Scottish pupils to sit standardised school tests from the age of five despite warnings of 'league table culture'

Nicola Sturgeon announces new measure to be piloted by councils this year before being rolled out nationally in 2017

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The Independent Online

Scottish schoolchildren will sit standardised national literacy and numeracy tests from the age of five under plans unveiled by Nicola Sturgeon today – despite warnings that the measure will herald the return of a “league table culture” and lead to increased anxiety for pupils and parents.

The new tests in reading, writing and numeracy will be taken by children in primaries one, four and seven as well as in the third year of secondary school. They will be piloted by selected local councils this year before being rolled out nationally in 2017.

Launching the policy during a speech in Glasgow, the First Minister said the return of standardised testing – which was scrapped in Scotland in 2003 by the then Labour-Lib Dem coalition government – was the only way to close the so-called “attainment gap” between pupils from the wealthiest and poorest backgrounds. 

The SNP have been criticised for failing to close the gap during their time in power, while other figures have also shown worrying falls in literacy and numeracy standards in Scottish schools since the party took control at Holyrood. Ms Sturgeon said she wanted to be able to demonstrate improvements in all of these areas “by the end of the next parliament”.

“Nobody can be comfortable living in a country where different levels of wealth create such a significant gap in the attainment levels – and therefore the life chances – of so many children. That’s why the Scottish Government is taking concerted action now,” she told the International Congress on School Effectiveness and Improvement.

“We can only drive rapid and significant improvement if we can understand whether what we are doing is working,” she continued. “The information [from the tests] will allow us over the next few years to set clear, specific and meaningful milestones on the road to closing the attainment gap.”

She added that while nearly all of Scotland’s 32 local authority areas currently conduct some form of standardised assessment to monitor children’s progress, the tests were not consistent, leaving ministers effectively in the dark about school performance.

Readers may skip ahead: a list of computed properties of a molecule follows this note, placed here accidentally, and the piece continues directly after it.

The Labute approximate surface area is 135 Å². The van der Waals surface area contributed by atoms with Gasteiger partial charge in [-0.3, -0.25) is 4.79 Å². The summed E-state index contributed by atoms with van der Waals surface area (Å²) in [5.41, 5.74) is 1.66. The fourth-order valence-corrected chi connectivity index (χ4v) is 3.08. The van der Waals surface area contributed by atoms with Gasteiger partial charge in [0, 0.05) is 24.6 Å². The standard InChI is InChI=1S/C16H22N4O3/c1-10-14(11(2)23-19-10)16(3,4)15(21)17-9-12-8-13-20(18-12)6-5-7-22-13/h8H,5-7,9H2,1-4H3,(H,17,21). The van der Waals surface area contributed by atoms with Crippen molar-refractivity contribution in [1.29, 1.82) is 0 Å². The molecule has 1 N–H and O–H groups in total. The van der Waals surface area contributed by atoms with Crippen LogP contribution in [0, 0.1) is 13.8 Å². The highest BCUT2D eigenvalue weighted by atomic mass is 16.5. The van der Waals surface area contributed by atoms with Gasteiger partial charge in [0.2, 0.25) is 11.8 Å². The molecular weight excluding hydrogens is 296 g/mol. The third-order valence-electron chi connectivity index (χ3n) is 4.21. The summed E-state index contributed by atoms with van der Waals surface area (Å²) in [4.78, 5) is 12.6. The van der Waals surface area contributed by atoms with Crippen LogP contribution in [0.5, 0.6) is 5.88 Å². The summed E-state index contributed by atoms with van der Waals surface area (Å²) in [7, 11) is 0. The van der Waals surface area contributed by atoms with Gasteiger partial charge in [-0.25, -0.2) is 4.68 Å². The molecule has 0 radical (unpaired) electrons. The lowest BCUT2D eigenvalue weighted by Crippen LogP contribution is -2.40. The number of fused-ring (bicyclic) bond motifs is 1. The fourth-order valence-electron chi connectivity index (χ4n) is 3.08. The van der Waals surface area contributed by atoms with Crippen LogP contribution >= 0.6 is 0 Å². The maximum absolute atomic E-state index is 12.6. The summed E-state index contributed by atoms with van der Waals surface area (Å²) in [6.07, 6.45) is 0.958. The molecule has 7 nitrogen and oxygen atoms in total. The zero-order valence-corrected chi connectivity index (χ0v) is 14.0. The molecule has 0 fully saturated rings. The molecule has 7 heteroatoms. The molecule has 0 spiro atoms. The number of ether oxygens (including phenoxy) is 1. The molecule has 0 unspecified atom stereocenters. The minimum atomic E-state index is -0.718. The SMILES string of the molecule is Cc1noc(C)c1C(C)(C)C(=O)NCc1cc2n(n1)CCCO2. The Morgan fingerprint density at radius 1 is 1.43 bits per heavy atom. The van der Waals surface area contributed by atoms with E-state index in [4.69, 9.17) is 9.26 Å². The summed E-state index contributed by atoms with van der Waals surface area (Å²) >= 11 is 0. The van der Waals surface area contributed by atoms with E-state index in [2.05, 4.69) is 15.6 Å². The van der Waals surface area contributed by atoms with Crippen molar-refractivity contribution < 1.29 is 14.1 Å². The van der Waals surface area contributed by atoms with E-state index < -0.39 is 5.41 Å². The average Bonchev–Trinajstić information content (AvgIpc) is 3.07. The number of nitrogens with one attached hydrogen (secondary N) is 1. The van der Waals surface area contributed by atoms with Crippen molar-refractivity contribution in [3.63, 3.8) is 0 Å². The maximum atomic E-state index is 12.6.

The Scottish Government insisted that teachers’ judgements about pupil ability would be given more weight than the test results when the national data was collected – but critics warned there would be nothing to stop people using the results to compile unofficial league tables of school performance. 

The Educational Institute of Scotland, the country’s largest union for teachers and lecturers, said it remained “unconvinced” about the need for standardised tests. “We should remember that the old style National Tests were initially introduced to confirm teacher judgement but misuse of the test data led to a different practice altogether,” said the union’s general secretary Larry Flanagan. “The EIS will not allow that to happen again as the students failed by that type of system are those most in need.”

Opposition parties also accused the SNP of having the wrong priorities, highlighting the need to cut class sizes and reduce teachers’ workloads. “Standardised testing is recognised by many experts as causing anxiety for pupils and staff, and it’s simply not credible for ministers to hope that the data won’t result in the kind of league table culture that causes stress for families,” said Isla O’Reilly, education spokesperson for the Scottish Greens.

The test results data will be published annually from 2017, while parents will also be able to access information about their own child’s progress so they can establish whether they need further support at home or in school.